As she disappeared, he took up his hat, and left the house.

It was about four o'clock on a day in mid-June. The sun was pouring down rays of liquid flame; the road, covered inches deep in fine white dust, and the wooden side-walks glowed with the heat, but up and down the steep hills went the minister unconscious of physical discomfort.

“Does she care for me, or not? Why can't she tell me plainly? The teasing creature! Did she give me the hint to go because she was afraid her husband would come in? Or did she want to get rid of me in order not to answer?... She wasn't angry with me for putting my arms round her, and yet she wouldn't let me kiss her. Why not? She doesn't love him. She married him because she was poor, and he was rich and a deacon. She can't love him. He must be fifty-five if he's a day. Perhaps she doesn't love me either—the little flirt! But how seductive she is, and what a body, so round and firm and supple—not thin at all. I have the feel of it on my hands now—I can't stand this.”

Shaking himself vigorously, he abandoned his meditation, which, like many similar ones provoked by Mrs. Hooper, had begun in vexation and ended in passionate desire. Becoming aware of the heat and dust, he stood still, took off his hat, and wiped his forehead.

The Rev. John Letgood was an ideal of manhood to many women. He was largely built, but not ungainly—the coarseness of the hands being the chief indication of his peasant ancestry. His head was rather round, and strongly set on broad shoulders; the nose was straight and well formed; the dark eyes, however, were somewhat small, and the lower part of the face too massive, though both chin and jaw were clearly marked. A long, thick, brown moustache partly concealed the mouth; the lower lip could just be seen, a little heavy, and sensual; the upper one was certainly flexile and suasive. A good-looking man of thirty, who must have been handsome when he was twenty, though even then, probably, too much drawn by the pleasures of the senses to have had that distinction of person which seems to be reserved for those who give themselves to thought or high emotions. On entering his comfortable house, he was met by his negro “help,” who handed him his “mail”:

“I done brot these, Massa; they's all.”

“Thanks, Pete,” he replied abstractedly, going into his cool study. He flung himself into an armchair before the writing-table, and began to read the letters. Two were tossed aside carelessly, but on opening the third he sat up with a quick exclamation. Here at last was the “call” he had been expecting, a “call” from the deacons of the Second Baptist Church in Chicago, asking him to come and minister to their spiritual wants, and offering him ten thousand dollars a year for his services.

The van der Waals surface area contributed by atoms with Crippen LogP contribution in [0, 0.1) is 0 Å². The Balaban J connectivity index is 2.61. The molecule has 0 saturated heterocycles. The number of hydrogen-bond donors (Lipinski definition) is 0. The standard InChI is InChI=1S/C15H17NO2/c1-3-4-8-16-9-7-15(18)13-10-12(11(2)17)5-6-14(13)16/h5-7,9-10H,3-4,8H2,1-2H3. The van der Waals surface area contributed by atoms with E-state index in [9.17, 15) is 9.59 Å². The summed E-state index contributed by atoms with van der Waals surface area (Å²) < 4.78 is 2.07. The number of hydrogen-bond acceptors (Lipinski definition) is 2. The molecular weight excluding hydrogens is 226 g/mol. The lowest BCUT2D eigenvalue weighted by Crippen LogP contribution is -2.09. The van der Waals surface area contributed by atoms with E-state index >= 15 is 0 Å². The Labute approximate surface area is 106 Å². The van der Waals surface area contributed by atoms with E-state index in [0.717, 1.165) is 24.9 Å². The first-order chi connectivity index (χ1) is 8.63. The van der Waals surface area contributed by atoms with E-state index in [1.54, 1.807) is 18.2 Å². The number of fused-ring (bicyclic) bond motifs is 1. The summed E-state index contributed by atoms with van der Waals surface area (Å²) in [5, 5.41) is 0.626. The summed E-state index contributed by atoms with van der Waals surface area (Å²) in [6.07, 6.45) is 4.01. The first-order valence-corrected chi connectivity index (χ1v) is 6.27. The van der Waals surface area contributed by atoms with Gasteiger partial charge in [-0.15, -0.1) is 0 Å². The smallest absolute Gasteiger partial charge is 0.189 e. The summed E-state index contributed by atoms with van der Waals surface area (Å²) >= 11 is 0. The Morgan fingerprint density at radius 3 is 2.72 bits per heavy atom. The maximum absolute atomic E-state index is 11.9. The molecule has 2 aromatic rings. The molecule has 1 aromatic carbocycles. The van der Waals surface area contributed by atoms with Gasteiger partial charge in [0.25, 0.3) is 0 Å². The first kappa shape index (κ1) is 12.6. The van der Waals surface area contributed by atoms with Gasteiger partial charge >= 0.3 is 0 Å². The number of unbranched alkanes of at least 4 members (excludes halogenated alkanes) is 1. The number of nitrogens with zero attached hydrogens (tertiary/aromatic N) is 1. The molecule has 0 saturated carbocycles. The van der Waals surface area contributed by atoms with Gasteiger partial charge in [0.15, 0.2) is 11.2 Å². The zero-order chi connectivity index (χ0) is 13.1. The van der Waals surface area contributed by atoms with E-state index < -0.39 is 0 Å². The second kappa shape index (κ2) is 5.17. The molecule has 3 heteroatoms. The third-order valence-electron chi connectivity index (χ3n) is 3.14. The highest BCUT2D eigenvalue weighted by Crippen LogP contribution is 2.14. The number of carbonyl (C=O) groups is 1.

For a moment exultation overcame every other feeling in the man. A light flashed in his eyes as he exclaimed aloud: “It was that sermon did it! What a good thing it was that I knew their senior deacon was in the church on purpose to hear me! How well I brought in the apostrophe on the cultivation of character that won me the prize at college! Ah, I have never done anything finer than that, never! and perhaps never shall now. I had been reading Channing then for months, was steeped in him; but Channing has nothing as good as that in all his works. It has more weight and dignity—dignity is the word—than anything he wrote. And to think of its bringing me this! Ten thousand dollars a year and the second church in Chicago, while here they think me well paid with five. Chicago! I must accept it at once. Who knows, perhaps I shall get to New York yet, and move as many thousands as here I move hundreds. No! not I. I do not move them. I am weak and sinful. It is the Holy Spirit, and the power of His grace. O Lord, I am thankful to Thee who hast been good to me unworthy!” A pang of fear shot through him: “Perhaps He sends this to win me away from Belle.” His fancy called her up before him as she had lain on the sofa. Again he saw the bright malicious glances and the red lips, the full white throat, and the slim roundness of her figure. He bowed his head upon his hands and groaned. “O Lord, help me! I know not what to do. Help me, O Lord!”

As if prompted by a sudden inspiration, he started to his feet. “Now she must answer! Now what will she say? Here is the call. Ten thousand dollars a year! What will she say to that?”